Idle chat continues to circulate around town about renaming the America's Cup the Kiwi Cup in honor of all the New Zealanders in key roles on top teams. Well, not so fast.
It turns out the brainstorm behind the so-called Kiwi clip-on, the radical appendage that could seal another Cup win for Team New Zealand, came not from a Kiwi but from a stalwart ex-U.S. Navy officer, Clay Oliver of Annapolis.
Oliver, a naval architect and 1973 graduate of the Naval Academy, has been working as a designer for Team New Zealand since 1996 and was a member of the design group that drew up NZL 60, the black boat that successfully defended the Cup three years ago.
He had offers to move to other camps but chose to stay, and late in 2000 came up with the offbeat idea of attaching a horizontal appendage to the bottom of the next generation of race boats to increase waterline length, and thus speed.
Encouraged in his radical plan by design coordinator Tom Schnackenberg, Oliver persevered for two years on the underwater gadget they code-named "hula." The result is the revolutionary design unveiled Tuesday that has the Cup community buzzing.
Cup rules let teams attach non-moving appendages to the hull, but no one has ever made one as big as the stiff, 8- by 20-foot, surfboard-like flap that runs like a second skin from behind the keel all the way beyond the rudder on both NZL 81 and 82. The gimmick extends the working length of the boat when it heels, increasing theoretical top speed.
What gave him the idea?
Oliver said he was working on two big-boat designs two years ago -- one for the America's Cup and another for an unrestricted record-chaser, a 125-foot-plus sailboat called Mari-Cha commissioned by U.S. businessman Robert Miller. Mari-Cha's goal was to beat seagoing speed records, with no restrictions on design other than to be fast and seaworthy. Cup boats by contrast obey hundreds of pages of design rules. Bouncing back and forth between jobs, Oliver began to wonder how he could make the rule-bound Cup boat look more like the unrestricted Mari-Cha, with its low transom and powerful stern section.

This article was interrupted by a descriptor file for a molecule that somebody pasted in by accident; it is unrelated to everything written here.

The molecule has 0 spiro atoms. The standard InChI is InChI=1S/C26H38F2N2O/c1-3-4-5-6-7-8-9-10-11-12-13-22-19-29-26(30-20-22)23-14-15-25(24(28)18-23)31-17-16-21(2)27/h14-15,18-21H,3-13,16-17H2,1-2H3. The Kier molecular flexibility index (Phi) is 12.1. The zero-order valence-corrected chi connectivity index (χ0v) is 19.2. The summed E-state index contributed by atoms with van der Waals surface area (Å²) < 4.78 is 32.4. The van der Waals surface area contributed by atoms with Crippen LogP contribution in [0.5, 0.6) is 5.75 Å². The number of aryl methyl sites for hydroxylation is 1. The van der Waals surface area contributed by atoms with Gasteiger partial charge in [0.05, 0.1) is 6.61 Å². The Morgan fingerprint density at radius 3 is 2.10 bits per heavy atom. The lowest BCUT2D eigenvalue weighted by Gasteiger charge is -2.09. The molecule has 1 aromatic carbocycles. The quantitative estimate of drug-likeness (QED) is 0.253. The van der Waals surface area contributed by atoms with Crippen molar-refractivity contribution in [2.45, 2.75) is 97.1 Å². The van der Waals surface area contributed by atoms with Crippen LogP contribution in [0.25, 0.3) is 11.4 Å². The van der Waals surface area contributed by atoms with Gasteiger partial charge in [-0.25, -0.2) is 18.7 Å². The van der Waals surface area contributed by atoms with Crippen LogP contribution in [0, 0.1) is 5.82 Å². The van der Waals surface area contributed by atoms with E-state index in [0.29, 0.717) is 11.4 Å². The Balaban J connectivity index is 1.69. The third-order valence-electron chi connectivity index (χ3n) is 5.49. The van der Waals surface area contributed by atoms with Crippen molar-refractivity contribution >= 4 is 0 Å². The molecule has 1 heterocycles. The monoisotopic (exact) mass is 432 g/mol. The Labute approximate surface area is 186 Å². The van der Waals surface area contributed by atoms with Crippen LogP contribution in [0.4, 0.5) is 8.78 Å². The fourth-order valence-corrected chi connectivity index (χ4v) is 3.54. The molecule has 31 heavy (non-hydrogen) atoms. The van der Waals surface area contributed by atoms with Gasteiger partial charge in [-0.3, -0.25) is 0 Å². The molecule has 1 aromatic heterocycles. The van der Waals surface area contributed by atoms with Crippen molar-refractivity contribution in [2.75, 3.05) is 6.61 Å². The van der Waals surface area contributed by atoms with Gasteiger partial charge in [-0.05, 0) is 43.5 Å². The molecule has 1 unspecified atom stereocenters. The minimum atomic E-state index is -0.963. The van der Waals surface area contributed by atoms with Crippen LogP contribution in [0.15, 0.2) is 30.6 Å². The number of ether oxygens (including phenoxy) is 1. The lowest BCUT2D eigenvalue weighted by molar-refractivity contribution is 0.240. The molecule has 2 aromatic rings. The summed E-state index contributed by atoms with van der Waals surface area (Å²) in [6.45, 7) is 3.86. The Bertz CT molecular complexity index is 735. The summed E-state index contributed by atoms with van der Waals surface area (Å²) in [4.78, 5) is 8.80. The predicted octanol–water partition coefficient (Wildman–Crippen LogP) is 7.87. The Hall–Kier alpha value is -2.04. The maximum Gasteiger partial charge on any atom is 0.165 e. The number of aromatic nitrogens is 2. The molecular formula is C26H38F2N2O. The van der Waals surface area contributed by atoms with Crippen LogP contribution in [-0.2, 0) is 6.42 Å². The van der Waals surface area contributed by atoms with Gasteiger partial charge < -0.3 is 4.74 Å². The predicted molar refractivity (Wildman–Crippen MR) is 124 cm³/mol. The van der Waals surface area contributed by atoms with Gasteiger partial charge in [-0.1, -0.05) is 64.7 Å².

He read and reread the rules and came up with the idea of tacking on the underwater appendage, which he relayed to the rest of the design team in a Dec. 11, 2000, e-mail. Schnackenberg was immediately intrigued.
Oliver, working closely with the team's model-testing expert, Andy Claughton, a Briton, and co-designer Mike Drummond, a Kiwi, drew up a quarter-scale model for testing and the quest was on. When the two new race boats were launched last year, both had the appendages on, but were hidden from rivals by elaborate security skirts that stayed on even as they were towed to and from testing waters on Hauraki Gulf.
The first glimpse anyone got was Tuesday, and it was an eye-opener. Rules experts from both surviving challenger camps, Swiss Alinghi and San Francisco-based Oracle/BMW, are scouring Cup regulations with an eye toward challenging the legality of the hula hulls. So far no protests have been filed.
No one knows how much extra speed the clip-on can produce, but Alinghi has been testing its own version for at least a few months and could make a stab at duplicating it if it advances to the Cup match Feb. 15. First, Alinghi must beat Oracle in best-of-nine challenger finals starting Saturday.
Oliver reckons a late attempt would come up lacking. He said both TNZ boats were designed specifically to incorporate the hula and have built-in advantages no add-on could match. He said by itself, the hula produces only modest speed gains, offset to a degree by the extra weight they bring to the hull package and the increased drag from water that gets between hula and hull. But in concert with other design advances, the edge can be significant, he said.
Does it mean a slam dunk for TNZ in next month's Cup match?
"We have no idea!" laughed Oliver, who commutes back and forth to Annapolis for visits with his wife and 14-year-old daughter Emily, who is in high school there. "But we're reasonably happy with where we stand."